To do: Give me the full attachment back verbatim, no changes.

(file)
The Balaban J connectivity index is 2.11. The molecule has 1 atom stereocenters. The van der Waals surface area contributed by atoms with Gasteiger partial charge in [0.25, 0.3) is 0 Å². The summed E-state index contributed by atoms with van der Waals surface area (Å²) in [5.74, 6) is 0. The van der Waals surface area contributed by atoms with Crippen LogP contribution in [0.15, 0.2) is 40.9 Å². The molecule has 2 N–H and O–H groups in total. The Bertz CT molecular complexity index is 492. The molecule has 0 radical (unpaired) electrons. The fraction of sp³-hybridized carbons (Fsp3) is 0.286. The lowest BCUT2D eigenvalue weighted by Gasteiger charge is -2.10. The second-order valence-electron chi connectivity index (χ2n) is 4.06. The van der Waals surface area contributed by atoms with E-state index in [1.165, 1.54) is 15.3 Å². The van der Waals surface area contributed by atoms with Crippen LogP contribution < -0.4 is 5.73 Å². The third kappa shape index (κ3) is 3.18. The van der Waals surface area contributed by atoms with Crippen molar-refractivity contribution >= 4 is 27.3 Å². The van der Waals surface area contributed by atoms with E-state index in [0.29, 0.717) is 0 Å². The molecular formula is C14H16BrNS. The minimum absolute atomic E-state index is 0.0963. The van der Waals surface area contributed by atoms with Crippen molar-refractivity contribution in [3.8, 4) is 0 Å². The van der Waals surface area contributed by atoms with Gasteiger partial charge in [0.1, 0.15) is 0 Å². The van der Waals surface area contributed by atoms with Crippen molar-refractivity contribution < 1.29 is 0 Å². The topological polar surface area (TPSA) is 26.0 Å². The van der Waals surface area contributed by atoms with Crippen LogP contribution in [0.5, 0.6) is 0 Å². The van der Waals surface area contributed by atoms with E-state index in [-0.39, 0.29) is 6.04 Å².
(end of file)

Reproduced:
The Balaban J connectivity index is 2.11. The molecule has 1 atom stereocenters. The van der Waals surface area contributed by atoms with Gasteiger partial charge in [0.25, 0.3) is 0 Å². The summed E-state index contributed by atoms with van der Waals surface area (Å²) in [5.74, 6) is 0. The van der Waals surface area contributed by atoms with Crippen LogP contribution in [0.15, 0.2) is 40.9 Å². The molecule has 2 N–H and O–H groups in total. The Bertz CT molecular complexity index is 492. The molecule has 0 radical (unpaired) electrons. The fraction of sp³-hybridized carbons (Fsp3) is 0.286. The lowest BCUT2D eigenvalue weighted by Gasteiger charge is -2.10. The second-order valence-electron chi connectivity index (χ2n) is 4.06. The van der Waals surface area contributed by atoms with E-state index in [1.165, 1.54) is 15.3 Å². The van der Waals surface area contributed by atoms with Crippen LogP contribution < -0.4 is 5.73 Å². The third kappa shape index (κ3) is 3.18. The van der Waals surface area contributed by atoms with Crippen molar-refractivity contribution >= 4 is 27.3 Å². The van der Waals surface area contributed by atoms with E-state index in [0.29, 0.717) is 0 Å². The molecular formula is C14H16BrNS. The minimum absolute atomic E-state index is 0.0963. The van der Waals surface area contributed by atoms with Crippen molar-refractivity contribution in [3.8, 4) is 0 Å². The van der Waals surface area contributed by atoms with Gasteiger partial charge in [0.1, 0.15) is 0 Å². The van der Waals surface area contributed by atoms with Crippen molar-refractivity contribution < 1.29 is 0 Å². The topological polar surface area (TPSA) is 26.0 Å². The van der Waals surface area contributed by atoms with Crippen LogP contribution in [0.5, 0.6) is 0 Å². The van der Waals surface area contributed by atoms with E-state index in [-0.39, 0.29) is 6.04 Å².